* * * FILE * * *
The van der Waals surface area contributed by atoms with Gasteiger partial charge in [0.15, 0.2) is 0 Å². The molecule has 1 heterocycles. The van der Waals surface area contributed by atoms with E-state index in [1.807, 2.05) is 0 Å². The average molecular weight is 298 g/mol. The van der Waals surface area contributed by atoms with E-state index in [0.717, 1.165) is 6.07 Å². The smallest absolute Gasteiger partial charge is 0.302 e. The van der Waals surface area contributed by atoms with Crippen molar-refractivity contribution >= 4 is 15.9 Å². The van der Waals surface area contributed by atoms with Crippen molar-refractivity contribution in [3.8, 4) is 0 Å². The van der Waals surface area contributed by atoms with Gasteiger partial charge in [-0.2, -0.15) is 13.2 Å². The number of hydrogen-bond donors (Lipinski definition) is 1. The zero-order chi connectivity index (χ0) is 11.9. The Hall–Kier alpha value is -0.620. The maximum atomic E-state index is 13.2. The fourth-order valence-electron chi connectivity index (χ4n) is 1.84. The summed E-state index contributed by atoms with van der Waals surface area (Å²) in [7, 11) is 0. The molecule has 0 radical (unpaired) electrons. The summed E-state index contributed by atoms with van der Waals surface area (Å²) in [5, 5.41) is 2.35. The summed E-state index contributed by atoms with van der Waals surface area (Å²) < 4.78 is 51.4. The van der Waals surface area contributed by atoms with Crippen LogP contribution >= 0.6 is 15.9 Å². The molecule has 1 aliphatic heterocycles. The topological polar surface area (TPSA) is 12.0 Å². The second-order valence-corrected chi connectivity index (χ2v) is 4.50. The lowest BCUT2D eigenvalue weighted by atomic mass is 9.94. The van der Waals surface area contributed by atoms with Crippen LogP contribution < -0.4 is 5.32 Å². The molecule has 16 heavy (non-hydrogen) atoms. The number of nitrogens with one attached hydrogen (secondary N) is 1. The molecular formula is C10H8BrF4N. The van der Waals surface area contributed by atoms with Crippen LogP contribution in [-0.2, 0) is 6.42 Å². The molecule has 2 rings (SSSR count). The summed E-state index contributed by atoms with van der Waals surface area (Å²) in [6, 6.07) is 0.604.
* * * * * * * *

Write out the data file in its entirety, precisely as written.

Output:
The van der Waals surface area contributed by atoms with Gasteiger partial charge in [0.15, 0.2) is 0 Å². The molecule has 1 heterocycles. The van der Waals surface area contributed by atoms with E-state index in [1.807, 2.05) is 0 Å². The average molecular weight is 298 g/mol. The van der Waals surface area contributed by atoms with E-state index in [0.717, 1.165) is 6.07 Å². The smallest absolute Gasteiger partial charge is 0.302 e. The van der Waals surface area contributed by atoms with Crippen molar-refractivity contribution >= 4 is 15.9 Å². The van der Waals surface area contributed by atoms with Crippen molar-refractivity contribution in [3.8, 4) is 0 Å². The van der Waals surface area contributed by atoms with Gasteiger partial charge in [-0.2, -0.15) is 13.2 Å². The number of hydrogen-bond donors (Lipinski definition) is 1. The zero-order chi connectivity index (χ0) is 11.9. The Hall–Kier alpha value is -0.620. The maximum atomic E-state index is 13.2. The fourth-order valence-electron chi connectivity index (χ4n) is 1.84. The summed E-state index contributed by atoms with van der Waals surface area (Å²) in [7, 11) is 0. The molecule has 0 radical (unpaired) electrons. The summed E-state index contributed by atoms with van der Waals surface area (Å²) in [5, 5.41) is 2.35. The summed E-state index contributed by atoms with van der Waals surface area (Å²) < 4.78 is 51.4. The van der Waals surface area contributed by atoms with Crippen LogP contribution >= 0.6 is 15.9 Å². The molecule has 1 aliphatic heterocycles. The topological polar surface area (TPSA) is 12.0 Å². The second-order valence-corrected chi connectivity index (χ2v) is 4.50. The lowest BCUT2D eigenvalue weighted by atomic mass is 9.94. The van der Waals surface area contributed by atoms with Crippen LogP contribution < -0.4 is 5.32 Å². The molecule has 16 heavy (non-hydrogen) atoms. The number of nitrogens with one attached hydrogen (secondary N) is 1. The molecular formula is C10H8BrF4N. The van der Waals surface area contributed by atoms with Crippen LogP contribution in [-0.2, 0) is 6.42 Å². The molecule has 2 rings (SSSR count). The summed E-state index contributed by atoms with van der Waals surface area (Å²) in [6, 6.07) is 0.604.